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Program Management in Crisis

Program Management in Crisis
October 12, 2020

Co-author: Pankaj Kumar Gupta

The COVID-19 pandemic has propelled the thought process of exploring and adapting to innovative yet non-disruptive ways of working among the organizations. The time is past when working from home was considered as an employee-only benefit. For the last four months, it has been the norm. And there is substantial uncertainty on when we will see entire Off-Shore Development Center (ODC) setups and long brainstorming sessions on delivery challenges with coffee breaks.

Certainly, delivery management, and progressively, program management, for managing successful delivery has changed. So, what has changed? To highlight some simple yet conceptual changes seen in the past few months.

Pandemic affects and alters program management with shifting customer priorities

Before COVID-19

As a program manager, there were situations when we used to switch from day-to-day operations to a crisis reaction mode. We always had a “Plan B” to fall back on. Program risk assessment was done in the beginning and the risk register was updated on a regular basis. An impact matrix was created along with the mitigation options and plan(s). All logical and feasible means were implemented to ensure that the program doesn’t get derailed from the original cost and schedule. If required, additional hands were put to work by mobilizing resources. In-person discussions with the customer always helped in calming the burning nerves.

In summary, I had many options to try to meet the deadlines and customer expectations. Well, I wanted to mention the hallway conversations and coffee breaks for informal discussions, collaboration and knowledge sharing as well– one of the most effective means!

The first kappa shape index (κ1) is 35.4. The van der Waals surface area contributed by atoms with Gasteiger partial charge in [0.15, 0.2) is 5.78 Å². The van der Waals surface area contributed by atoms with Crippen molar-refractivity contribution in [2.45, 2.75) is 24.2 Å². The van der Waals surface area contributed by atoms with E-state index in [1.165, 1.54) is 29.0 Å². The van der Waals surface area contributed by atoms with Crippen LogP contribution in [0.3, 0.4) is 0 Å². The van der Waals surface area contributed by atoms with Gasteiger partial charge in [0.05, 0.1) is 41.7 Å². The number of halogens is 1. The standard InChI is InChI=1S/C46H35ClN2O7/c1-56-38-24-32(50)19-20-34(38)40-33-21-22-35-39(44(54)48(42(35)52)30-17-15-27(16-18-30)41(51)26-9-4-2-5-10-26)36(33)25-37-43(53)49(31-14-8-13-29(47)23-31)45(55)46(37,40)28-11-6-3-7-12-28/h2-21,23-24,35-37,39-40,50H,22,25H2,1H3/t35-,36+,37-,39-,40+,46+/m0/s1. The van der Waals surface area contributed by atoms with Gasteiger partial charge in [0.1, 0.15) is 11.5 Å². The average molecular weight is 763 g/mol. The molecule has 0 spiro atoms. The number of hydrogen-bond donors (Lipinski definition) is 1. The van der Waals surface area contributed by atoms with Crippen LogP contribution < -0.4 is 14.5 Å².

During COVID-19

The show must go on. This held true amid the emergence of COVID-19 and holds true today. So, instead of bringing in a complete halt, schedules are getting reviewed and are compressed, and re-prioritization of deliverables is happening in concurrence with customers. A priority scale for the associated projects in the program is created and so are the deliverables. Instead of sequential delivery, concurrent delivery is happening. The MVP (minimal viable product) or MOSCOW prioritization technique is being adopted with a more fervent passion.

Daily stand-up is happening remotely and the questions have also changed like:

  • How are you doing? Hope all are safe and healthy.
  • Is your city faring better when it comes to responding to COVID-19? What’s today’s total on Aarogya Setu (An Indian open-source COVID-19 "Contact tracing, syndromic mapping, and self-assessment" digital service, primarily a mobile app)
  • What are the priorities for the day and week?
  • What are you working on?
  • What do you need?
  • What is to be delivered urgently and what help do you need (remote help)?

    Other major changes brought on by program management that I have observed is that the decision-making time has shortened, as it no longer follows the day-to-day operational pattern. Some decisions are made using rapidly changing data points.Digital services like remote working, cloud adoption, APIs and microservices, data first approach are increasingly leveraged. Hidden talents within the teams are being explored. The best part is that the customer is understanding the challenges as well.

    It should be noted that all these changes happened without the pomp of OCM (organization change management) coming to our rescue to adopt these self-developed and now mastered ways of working.

    Post COVID-19

    I firmly believe that the COVID-19 work style will leave a long-lasting impact on the industry and how we interact with each other. Program management, organization change management, and project delivery mechanisms are also set to change with ‘remote’ being the key word. I am expecting a lot more transformation programs with a digital focus, aimed at cost efficiency and bringing the business to the customer.

    The priorities of the organizations will change with program management, and they would try to go the extra mile to provide their products and/or services.